Established in 1995 and endowed with a generous gift from M.C. Gill in 2002, the mission of the Center is to address problems associated with the design, manufacture, and behavior of composites and composite structures. The scope includes the training of graduate and undergraduate students through sponsored research projects and through course instruction. Personnel within the Center provide a range of expertise that includes Postdoctoral Associates, outstanding scholars with specialized skills in mechanics, polymer science, and manufacturing technology. Center personnel work closely with industrial sponsors, and recent industrial collaborations have involved the M.C. Gill Corporation, Airbus, General Electric, Composite Technology Corporation, HRL Laboratories, Raytheon, Cytec Engineered Materials, L'Garde Corporation, Bell Helicopter, NewBasis, HyperTherm Composites, and Northrop-Grumman. Director: Dr. Steven Nutt

Microsatellite Systems Center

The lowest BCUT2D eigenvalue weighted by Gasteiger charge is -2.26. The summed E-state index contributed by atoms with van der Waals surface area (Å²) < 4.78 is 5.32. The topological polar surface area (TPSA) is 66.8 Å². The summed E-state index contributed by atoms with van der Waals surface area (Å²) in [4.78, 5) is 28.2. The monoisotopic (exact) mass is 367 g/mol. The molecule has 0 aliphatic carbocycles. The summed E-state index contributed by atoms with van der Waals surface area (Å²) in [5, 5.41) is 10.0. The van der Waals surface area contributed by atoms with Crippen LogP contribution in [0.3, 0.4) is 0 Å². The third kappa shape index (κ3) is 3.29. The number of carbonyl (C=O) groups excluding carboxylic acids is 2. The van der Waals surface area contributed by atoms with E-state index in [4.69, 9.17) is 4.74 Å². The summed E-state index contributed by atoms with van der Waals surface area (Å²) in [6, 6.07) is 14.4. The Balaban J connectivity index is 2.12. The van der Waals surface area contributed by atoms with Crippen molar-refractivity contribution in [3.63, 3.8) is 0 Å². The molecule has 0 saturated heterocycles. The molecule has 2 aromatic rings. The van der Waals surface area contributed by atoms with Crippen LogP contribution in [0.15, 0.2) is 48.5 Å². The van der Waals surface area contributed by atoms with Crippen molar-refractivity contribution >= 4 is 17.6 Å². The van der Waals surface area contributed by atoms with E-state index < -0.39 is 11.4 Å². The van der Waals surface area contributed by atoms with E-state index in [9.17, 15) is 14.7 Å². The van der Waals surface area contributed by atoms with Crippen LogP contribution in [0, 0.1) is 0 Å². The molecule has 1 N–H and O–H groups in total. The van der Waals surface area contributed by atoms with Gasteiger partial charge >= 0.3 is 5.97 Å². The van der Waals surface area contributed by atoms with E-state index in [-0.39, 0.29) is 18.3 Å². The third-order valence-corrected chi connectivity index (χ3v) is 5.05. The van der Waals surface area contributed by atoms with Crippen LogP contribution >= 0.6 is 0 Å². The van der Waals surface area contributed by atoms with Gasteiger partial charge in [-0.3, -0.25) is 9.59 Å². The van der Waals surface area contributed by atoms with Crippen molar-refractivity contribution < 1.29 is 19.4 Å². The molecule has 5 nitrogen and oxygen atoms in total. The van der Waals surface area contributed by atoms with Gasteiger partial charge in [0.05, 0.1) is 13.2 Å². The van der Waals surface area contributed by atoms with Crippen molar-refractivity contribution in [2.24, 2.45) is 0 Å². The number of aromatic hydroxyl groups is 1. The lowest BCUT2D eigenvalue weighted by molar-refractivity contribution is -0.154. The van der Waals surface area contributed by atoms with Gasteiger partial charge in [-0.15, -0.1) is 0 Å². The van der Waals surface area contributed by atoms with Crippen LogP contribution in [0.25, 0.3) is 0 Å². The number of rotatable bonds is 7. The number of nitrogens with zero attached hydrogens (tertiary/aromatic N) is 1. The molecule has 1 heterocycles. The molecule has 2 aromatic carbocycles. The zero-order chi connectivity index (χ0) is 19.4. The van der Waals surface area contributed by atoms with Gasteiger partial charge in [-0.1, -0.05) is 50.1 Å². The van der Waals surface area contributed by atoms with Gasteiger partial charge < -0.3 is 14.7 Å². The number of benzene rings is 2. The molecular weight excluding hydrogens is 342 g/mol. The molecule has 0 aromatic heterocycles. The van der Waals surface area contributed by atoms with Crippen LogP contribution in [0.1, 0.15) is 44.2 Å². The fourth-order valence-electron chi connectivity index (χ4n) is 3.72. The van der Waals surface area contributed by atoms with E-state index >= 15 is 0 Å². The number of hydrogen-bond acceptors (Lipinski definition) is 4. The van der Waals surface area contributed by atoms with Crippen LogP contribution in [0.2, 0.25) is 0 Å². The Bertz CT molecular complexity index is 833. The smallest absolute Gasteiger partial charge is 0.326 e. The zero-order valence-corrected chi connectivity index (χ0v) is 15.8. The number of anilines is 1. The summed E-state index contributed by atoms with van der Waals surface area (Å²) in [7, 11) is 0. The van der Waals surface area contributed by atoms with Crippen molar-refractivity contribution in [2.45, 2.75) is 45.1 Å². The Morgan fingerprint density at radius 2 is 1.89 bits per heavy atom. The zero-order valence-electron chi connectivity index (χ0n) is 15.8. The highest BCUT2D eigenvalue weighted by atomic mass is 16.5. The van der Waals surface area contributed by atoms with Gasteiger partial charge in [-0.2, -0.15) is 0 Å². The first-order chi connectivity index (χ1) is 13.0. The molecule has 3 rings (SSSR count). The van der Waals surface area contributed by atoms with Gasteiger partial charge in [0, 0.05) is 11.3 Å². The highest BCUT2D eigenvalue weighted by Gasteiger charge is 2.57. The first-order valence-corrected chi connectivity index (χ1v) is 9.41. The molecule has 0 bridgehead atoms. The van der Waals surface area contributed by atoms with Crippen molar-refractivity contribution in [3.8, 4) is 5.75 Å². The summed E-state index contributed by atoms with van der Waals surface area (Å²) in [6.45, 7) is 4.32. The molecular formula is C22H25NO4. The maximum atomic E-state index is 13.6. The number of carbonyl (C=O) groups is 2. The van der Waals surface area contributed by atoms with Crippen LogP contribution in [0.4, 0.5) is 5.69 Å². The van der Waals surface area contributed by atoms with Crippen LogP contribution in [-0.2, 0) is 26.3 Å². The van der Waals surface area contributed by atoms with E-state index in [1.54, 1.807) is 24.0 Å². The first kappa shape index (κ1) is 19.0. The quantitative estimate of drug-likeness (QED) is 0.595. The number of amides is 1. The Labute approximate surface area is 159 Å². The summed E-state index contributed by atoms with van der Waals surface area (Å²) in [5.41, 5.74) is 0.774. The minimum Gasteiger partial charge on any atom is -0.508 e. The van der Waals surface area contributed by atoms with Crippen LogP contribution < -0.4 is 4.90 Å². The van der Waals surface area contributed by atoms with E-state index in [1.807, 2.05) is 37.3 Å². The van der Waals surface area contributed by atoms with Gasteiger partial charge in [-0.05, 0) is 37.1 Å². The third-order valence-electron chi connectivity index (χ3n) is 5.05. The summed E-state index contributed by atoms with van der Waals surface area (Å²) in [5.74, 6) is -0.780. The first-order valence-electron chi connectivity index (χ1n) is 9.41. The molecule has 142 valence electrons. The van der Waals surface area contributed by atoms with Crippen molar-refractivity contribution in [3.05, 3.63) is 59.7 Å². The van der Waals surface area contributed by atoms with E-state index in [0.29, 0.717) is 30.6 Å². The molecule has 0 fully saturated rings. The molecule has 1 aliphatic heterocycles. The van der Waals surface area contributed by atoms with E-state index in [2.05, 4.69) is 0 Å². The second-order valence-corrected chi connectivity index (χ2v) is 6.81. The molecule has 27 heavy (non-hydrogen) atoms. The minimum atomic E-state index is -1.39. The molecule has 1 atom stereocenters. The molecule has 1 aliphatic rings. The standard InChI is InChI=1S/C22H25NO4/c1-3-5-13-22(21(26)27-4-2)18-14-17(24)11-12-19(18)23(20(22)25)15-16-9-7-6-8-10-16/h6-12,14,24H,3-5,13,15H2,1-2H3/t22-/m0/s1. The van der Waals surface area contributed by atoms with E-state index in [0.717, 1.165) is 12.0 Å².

The USC-Microsatellite Systems Center (USC-MSC), is an organized research unit (ORU) in the USC Viterbi School of Engineering that focuses on the science and technology of microsatellites in research, design and applications. USC-MSC engages in research in microsatellite-centric pervasive science and technology. New miniaturization technology is encouraging new thinking across the entire scale of spacecraft and their applications, but nowhere more than in micro and small satellites. The research includes not only designing/developing, but also building, launching, and placing experimental microsatellites on orbit to test, evaluate and validate the research. Director: Dr. Peter Will.

National Center for Metropolitan Transportation Research (METRANS)